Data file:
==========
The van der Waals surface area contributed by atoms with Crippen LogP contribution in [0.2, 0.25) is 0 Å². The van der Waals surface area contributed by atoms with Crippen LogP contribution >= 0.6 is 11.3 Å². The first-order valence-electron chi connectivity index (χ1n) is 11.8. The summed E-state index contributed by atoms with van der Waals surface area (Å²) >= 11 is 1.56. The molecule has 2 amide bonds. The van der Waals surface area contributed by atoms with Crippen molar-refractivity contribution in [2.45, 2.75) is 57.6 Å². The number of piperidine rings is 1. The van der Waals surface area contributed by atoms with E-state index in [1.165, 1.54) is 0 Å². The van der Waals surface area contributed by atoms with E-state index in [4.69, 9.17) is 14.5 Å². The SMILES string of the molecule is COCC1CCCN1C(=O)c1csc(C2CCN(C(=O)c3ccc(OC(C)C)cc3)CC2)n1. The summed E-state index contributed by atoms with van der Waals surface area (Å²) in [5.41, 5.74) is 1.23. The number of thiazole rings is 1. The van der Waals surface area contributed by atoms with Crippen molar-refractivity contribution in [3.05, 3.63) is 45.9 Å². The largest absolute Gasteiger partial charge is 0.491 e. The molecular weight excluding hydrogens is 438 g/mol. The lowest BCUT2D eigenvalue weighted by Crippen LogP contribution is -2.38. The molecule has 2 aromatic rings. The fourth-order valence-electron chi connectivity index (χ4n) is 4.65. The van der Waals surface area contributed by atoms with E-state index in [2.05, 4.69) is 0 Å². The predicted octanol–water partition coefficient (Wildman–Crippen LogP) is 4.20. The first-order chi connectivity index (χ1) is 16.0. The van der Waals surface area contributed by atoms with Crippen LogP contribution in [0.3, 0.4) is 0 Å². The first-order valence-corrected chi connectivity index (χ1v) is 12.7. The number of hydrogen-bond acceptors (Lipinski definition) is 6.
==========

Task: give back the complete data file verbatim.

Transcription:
The van der Waals surface area contributed by atoms with Crippen LogP contribution in [0.2, 0.25) is 0 Å². The van der Waals surface area contributed by atoms with Crippen LogP contribution >= 0.6 is 11.3 Å². The first-order valence-electron chi connectivity index (χ1n) is 11.8. The summed E-state index contributed by atoms with van der Waals surface area (Å²) >= 11 is 1.56. The molecule has 2 amide bonds. The van der Waals surface area contributed by atoms with Crippen molar-refractivity contribution in [2.45, 2.75) is 57.6 Å². The number of piperidine rings is 1. The van der Waals surface area contributed by atoms with E-state index in [1.165, 1.54) is 0 Å². The van der Waals surface area contributed by atoms with E-state index in [4.69, 9.17) is 14.5 Å². The SMILES string of the molecule is COCC1CCCN1C(=O)c1csc(C2CCN(C(=O)c3ccc(OC(C)C)cc3)CC2)n1. The summed E-state index contributed by atoms with van der Waals surface area (Å²) in [5.41, 5.74) is 1.23. The number of thiazole rings is 1. The van der Waals surface area contributed by atoms with Crippen molar-refractivity contribution in [3.05, 3.63) is 45.9 Å². The largest absolute Gasteiger partial charge is 0.491 e. The molecular weight excluding hydrogens is 438 g/mol. The lowest BCUT2D eigenvalue weighted by Crippen LogP contribution is -2.38. The molecule has 2 aromatic rings. The fourth-order valence-electron chi connectivity index (χ4n) is 4.65. The van der Waals surface area contributed by atoms with E-state index in [2.05, 4.69) is 0 Å². The predicted octanol–water partition coefficient (Wildman–Crippen LogP) is 4.20. The first-order chi connectivity index (χ1) is 16.0. The van der Waals surface area contributed by atoms with Crippen LogP contribution in [0.3, 0.4) is 0 Å². The first-order valence-corrected chi connectivity index (χ1v) is 12.7. The number of hydrogen-bond acceptors (Lipinski definition) is 6.